• Implementing the clustering is super easy. Turn on clustering at the OS level. Because this is an entirely Microsoft stack, they built clustering into the OS. Its already there for you. You just need to turn it on. Then fire up Administrative Tools –> Failover Cluster Manager and wizards walk you through the setup. Its much easier than installing Grid Infrastructure. But Oracle does have to contend with different OS platforms which makes it harder there. It will be interesting to see how SQL Server 2016 on Linux handles Failover Clustering.
  • Oracle uses a Shared Disk model whereas SQL Server is Shared Nothing. But you do need to use “shared disk” in a way because the disk needs to be available on both nodes. However, MS Failover Clustering (MSFC) mounts the clustered disk on the active node. When SQL Server is moved to the other node, either automatically or manually, MSFC will unmount the disk on one node then mount it on the other. Its kinda strange to have a Windows Explorer window open and see the disk either appear or disappear during this transition.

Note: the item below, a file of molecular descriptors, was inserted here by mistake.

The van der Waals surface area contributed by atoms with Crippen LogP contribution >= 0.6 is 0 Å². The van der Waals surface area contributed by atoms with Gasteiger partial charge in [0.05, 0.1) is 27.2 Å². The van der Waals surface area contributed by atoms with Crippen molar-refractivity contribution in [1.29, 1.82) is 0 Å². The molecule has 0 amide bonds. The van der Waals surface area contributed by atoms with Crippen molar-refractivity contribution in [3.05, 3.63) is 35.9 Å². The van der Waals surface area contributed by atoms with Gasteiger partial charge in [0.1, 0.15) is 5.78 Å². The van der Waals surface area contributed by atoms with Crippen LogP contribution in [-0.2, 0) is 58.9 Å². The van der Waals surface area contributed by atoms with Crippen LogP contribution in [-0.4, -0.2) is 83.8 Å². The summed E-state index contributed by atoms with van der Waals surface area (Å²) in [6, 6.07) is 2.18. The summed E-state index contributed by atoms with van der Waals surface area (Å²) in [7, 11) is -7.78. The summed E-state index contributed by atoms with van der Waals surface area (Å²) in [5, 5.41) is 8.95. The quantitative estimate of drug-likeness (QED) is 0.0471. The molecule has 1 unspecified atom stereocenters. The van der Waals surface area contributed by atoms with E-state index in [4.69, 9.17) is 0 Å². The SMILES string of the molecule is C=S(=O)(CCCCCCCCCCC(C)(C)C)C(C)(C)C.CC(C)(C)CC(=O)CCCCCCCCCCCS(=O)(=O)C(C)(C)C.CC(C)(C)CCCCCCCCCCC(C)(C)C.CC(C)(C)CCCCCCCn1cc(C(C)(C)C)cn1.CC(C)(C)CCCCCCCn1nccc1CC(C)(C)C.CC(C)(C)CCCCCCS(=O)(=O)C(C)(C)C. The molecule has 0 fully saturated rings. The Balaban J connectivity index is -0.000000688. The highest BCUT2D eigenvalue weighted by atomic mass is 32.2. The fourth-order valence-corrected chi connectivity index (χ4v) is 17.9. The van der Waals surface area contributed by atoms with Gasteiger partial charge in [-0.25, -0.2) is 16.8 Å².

• Grid Infrastructure uses the Voting Disk for quorum operations. In MSFC, you can have a Quorum disk, use a file share, or configure with no quorum. If you go with the latter, you hamper your automatic failover capability.
  • I’m used to my primary having its own cluster and the standby its own cluster. With SQL Server, the primary nodes and the standby nodes need to be part of the same cluster. Thankfully, the cluster can cross subnets  which is different than Oracle GI. Adding the standby node was super easy, we just removed its voting rights and we did not configure the quorum disk for the standby node. This was fine with us as we want failover to the standby to be a manual operation.
  • For a standby database, you can use Database Mirroring, Log Shipping or AlwaysOn Availability Groups (AGs). The first two are on their way out so I went with the AGs. AGs require the standby node to be part of the same cluster as the primary. There’s a wizard to walk you through setting up the databases to participate in the AG. This is much easier than setting up an Oracle physical standby.